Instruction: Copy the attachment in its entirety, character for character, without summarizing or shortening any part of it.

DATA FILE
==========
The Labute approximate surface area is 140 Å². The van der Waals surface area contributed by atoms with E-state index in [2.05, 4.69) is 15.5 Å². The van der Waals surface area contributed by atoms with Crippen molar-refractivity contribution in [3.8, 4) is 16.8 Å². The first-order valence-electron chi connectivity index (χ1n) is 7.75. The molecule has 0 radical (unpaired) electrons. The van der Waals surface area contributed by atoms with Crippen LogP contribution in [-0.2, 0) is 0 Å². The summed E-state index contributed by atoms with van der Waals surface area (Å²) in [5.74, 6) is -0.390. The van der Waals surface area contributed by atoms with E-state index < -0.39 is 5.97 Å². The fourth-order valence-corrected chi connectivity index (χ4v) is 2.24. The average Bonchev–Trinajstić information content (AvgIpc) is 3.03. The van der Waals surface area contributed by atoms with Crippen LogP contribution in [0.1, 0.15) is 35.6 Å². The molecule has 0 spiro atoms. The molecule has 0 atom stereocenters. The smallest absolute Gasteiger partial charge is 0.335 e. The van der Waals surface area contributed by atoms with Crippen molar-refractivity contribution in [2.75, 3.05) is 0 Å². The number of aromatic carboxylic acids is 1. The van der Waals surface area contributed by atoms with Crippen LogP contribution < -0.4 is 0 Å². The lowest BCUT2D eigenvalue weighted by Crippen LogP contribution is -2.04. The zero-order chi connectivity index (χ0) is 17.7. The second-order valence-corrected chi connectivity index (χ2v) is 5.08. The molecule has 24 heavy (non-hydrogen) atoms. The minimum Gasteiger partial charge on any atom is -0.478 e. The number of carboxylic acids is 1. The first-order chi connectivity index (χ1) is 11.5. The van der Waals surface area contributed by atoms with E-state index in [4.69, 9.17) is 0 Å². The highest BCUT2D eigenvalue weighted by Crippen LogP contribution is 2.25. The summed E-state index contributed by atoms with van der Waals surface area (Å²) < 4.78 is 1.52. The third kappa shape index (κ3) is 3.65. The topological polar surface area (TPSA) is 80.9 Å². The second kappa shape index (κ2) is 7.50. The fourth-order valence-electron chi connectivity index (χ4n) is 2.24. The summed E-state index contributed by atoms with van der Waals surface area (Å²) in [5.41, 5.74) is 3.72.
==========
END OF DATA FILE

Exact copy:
The Labute approximate surface area is 140 Å². The van der Waals surface area contributed by atoms with E-state index in [2.05, 4.69) is 15.5 Å². The van der Waals surface area contributed by atoms with Crippen molar-refractivity contribution in [3.8, 4) is 16.8 Å². The first-order valence-electron chi connectivity index (χ1n) is 7.75. The molecule has 0 radical (unpaired) electrons. The van der Waals surface area contributed by atoms with Crippen LogP contribution in [-0.2, 0) is 0 Å². The summed E-state index contributed by atoms with van der Waals surface area (Å²) in [5.74, 6) is -0.390. The van der Waals surface area contributed by atoms with E-state index < -0.39 is 5.97 Å². The fourth-order valence-corrected chi connectivity index (χ4v) is 2.24. The average Bonchev–Trinajstić information content (AvgIpc) is 3.03. The van der Waals surface area contributed by atoms with Crippen LogP contribution in [0.1, 0.15) is 35.6 Å². The molecule has 0 spiro atoms. The molecule has 0 atom stereocenters. The smallest absolute Gasteiger partial charge is 0.335 e. The van der Waals surface area contributed by atoms with Crippen molar-refractivity contribution in [2.75, 3.05) is 0 Å². The number of aromatic carboxylic acids is 1. The van der Waals surface area contributed by atoms with Crippen LogP contribution < -0.4 is 0 Å². The lowest BCUT2D eigenvalue weighted by Crippen LogP contribution is -2.04. The zero-order chi connectivity index (χ0) is 17.7. The second-order valence-corrected chi connectivity index (χ2v) is 5.08. The molecule has 24 heavy (non-hydrogen) atoms. The minimum Gasteiger partial charge on any atom is -0.478 e. The number of carboxylic acids is 1. The first-order chi connectivity index (χ1) is 11.5. The van der Waals surface area contributed by atoms with E-state index in [4.69, 9.17) is 0 Å². The highest BCUT2D eigenvalue weighted by Crippen LogP contribution is 2.25. The summed E-state index contributed by atoms with van der Waals surface area (Å²) < 4.78 is 1.52. The third kappa shape index (κ3) is 3.65. The topological polar surface area (TPSA) is 80.9 Å². The second kappa shape index (κ2) is 7.50. The fourth-order valence-electron chi connectivity index (χ4n) is 2.24. The summed E-state index contributed by atoms with van der Waals surface area (Å²) in [5.41, 5.74) is 3.72.